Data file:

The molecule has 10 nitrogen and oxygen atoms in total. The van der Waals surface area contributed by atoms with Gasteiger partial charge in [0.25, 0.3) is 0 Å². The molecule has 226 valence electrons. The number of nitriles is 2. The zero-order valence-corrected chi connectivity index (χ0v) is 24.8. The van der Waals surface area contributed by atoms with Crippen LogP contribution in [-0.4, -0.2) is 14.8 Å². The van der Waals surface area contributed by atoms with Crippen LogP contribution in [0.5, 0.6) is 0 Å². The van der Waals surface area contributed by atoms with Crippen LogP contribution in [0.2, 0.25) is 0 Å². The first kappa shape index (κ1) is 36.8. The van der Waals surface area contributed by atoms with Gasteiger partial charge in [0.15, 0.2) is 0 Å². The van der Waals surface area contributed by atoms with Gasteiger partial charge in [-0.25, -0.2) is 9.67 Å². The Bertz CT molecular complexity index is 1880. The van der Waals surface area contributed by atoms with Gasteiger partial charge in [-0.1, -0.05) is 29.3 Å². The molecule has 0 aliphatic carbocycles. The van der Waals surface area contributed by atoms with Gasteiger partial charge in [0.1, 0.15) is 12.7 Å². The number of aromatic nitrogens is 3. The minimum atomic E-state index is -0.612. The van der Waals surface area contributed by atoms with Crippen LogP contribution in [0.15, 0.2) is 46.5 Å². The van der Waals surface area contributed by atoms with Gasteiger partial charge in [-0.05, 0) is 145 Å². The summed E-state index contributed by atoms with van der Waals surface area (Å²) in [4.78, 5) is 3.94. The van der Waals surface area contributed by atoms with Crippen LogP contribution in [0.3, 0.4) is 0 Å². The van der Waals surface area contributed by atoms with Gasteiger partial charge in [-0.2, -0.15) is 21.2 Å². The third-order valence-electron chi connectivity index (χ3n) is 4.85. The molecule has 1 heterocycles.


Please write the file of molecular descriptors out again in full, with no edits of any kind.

The molecule has 10 nitrogen and oxygen atoms in total. The van der Waals surface area contributed by atoms with Gasteiger partial charge in [0.25, 0.3) is 0 Å². The molecule has 226 valence electrons. The number of nitriles is 2. The zero-order valence-corrected chi connectivity index (χ0v) is 24.8. The van der Waals surface area contributed by atoms with Crippen LogP contribution in [-0.4, -0.2) is 14.8 Å². The van der Waals surface area contributed by atoms with Crippen LogP contribution in [0.5, 0.6) is 0 Å². The van der Waals surface area contributed by atoms with Crippen LogP contribution in [0.2, 0.25) is 0 Å². The first kappa shape index (κ1) is 36.8. The van der Waals surface area contributed by atoms with Gasteiger partial charge in [0.15, 0.2) is 0 Å². The van der Waals surface area contributed by atoms with Gasteiger partial charge in [-0.25, -0.2) is 9.67 Å². The Bertz CT molecular complexity index is 1880. The van der Waals surface area contributed by atoms with Gasteiger partial charge in [-0.1, -0.05) is 29.3 Å². The molecule has 0 aliphatic carbocycles. The van der Waals surface area contributed by atoms with Gasteiger partial charge in [0.1, 0.15) is 12.7 Å². The number of aromatic nitrogens is 3. The minimum atomic E-state index is -0.612. The van der Waals surface area contributed by atoms with Crippen LogP contribution in [0.15, 0.2) is 46.5 Å². The van der Waals surface area contributed by atoms with Gasteiger partial charge in [-0.05, 0) is 145 Å². The summed E-state index contributed by atoms with van der Waals surface area (Å²) in [4.78, 5) is 3.94. The van der Waals surface area contributed by atoms with Crippen LogP contribution in [0.3, 0.4) is 0 Å². The van der Waals surface area contributed by atoms with Gasteiger partial charge in [-0.2, -0.15) is 21.2 Å². The third-order valence-electron chi connectivity index (χ3n) is 4.85. The molecule has 1 heterocycles.